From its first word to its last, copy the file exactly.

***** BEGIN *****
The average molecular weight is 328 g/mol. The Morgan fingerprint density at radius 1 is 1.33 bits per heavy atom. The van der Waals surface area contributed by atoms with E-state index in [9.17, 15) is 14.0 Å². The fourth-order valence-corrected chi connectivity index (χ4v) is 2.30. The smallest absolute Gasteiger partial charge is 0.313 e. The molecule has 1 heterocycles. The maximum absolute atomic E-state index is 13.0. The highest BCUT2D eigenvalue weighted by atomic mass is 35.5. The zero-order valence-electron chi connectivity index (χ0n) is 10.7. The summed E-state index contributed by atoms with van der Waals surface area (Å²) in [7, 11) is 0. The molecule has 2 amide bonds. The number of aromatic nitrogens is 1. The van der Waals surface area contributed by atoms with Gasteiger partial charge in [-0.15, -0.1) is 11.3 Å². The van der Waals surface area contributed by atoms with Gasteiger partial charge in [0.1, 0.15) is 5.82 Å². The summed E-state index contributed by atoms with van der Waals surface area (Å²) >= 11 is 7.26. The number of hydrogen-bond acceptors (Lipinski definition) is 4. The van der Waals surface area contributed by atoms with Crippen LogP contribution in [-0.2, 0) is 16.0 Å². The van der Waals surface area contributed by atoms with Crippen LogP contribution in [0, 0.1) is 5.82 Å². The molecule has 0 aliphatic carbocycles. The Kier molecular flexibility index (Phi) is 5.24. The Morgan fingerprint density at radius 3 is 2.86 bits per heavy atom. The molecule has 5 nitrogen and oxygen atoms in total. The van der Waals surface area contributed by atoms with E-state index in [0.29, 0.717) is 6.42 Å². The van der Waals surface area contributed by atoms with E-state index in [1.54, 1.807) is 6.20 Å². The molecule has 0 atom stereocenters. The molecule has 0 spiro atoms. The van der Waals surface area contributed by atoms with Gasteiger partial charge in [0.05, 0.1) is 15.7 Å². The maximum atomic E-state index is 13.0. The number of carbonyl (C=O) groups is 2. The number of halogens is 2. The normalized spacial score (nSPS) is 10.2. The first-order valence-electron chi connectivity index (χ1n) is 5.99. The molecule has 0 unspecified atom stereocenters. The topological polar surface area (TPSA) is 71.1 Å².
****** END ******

The average molecular weight is 328 g/mol. The Morgan fingerprint density at radius 1 is 1.33 bits per heavy atom. The van der Waals surface area contributed by atoms with E-state index in [9.17, 15) is 14.0 Å². The fourth-order valence-corrected chi connectivity index (χ4v) is 2.30. The smallest absolute Gasteiger partial charge is 0.313 e. The molecule has 1 heterocycles. The maximum absolute atomic E-state index is 13.0. The highest BCUT2D eigenvalue weighted by atomic mass is 35.5. The zero-order valence-electron chi connectivity index (χ0n) is 10.7. The summed E-state index contributed by atoms with van der Waals surface area (Å²) in [7, 11) is 0. The molecule has 2 amide bonds. The number of aromatic nitrogens is 1. The van der Waals surface area contributed by atoms with Gasteiger partial charge in [-0.15, -0.1) is 11.3 Å². The van der Waals surface area contributed by atoms with Gasteiger partial charge in [0.1, 0.15) is 5.82 Å². The summed E-state index contributed by atoms with van der Waals surface area (Å²) >= 11 is 7.26. The number of hydrogen-bond acceptors (Lipinski definition) is 4. The van der Waals surface area contributed by atoms with Crippen LogP contribution in [-0.2, 0) is 16.0 Å². The van der Waals surface area contributed by atoms with Crippen LogP contribution in [0, 0.1) is 5.82 Å². The molecule has 0 aliphatic carbocycles. The Kier molecular flexibility index (Phi) is 5.24. The Morgan fingerprint density at radius 3 is 2.86 bits per heavy atom. The molecule has 5 nitrogen and oxygen atoms in total. The van der Waals surface area contributed by atoms with E-state index in [0.29, 0.717) is 6.42 Å². The van der Waals surface area contributed by atoms with E-state index in [1.54, 1.807) is 6.20 Å². The molecule has 0 atom stereocenters. The molecule has 0 spiro atoms. The van der Waals surface area contributed by atoms with Gasteiger partial charge in [0.05, 0.1) is 15.7 Å². The maximum atomic E-state index is 13.0. The number of carbonyl (C=O) groups is 2. The number of halogens is 2. The normalized spacial score (nSPS) is 10.2. The first-order valence-electron chi connectivity index (χ1n) is 5.99. The molecule has 0 unspecified atom stereocenters. The topological polar surface area (TPSA) is 71.1 Å².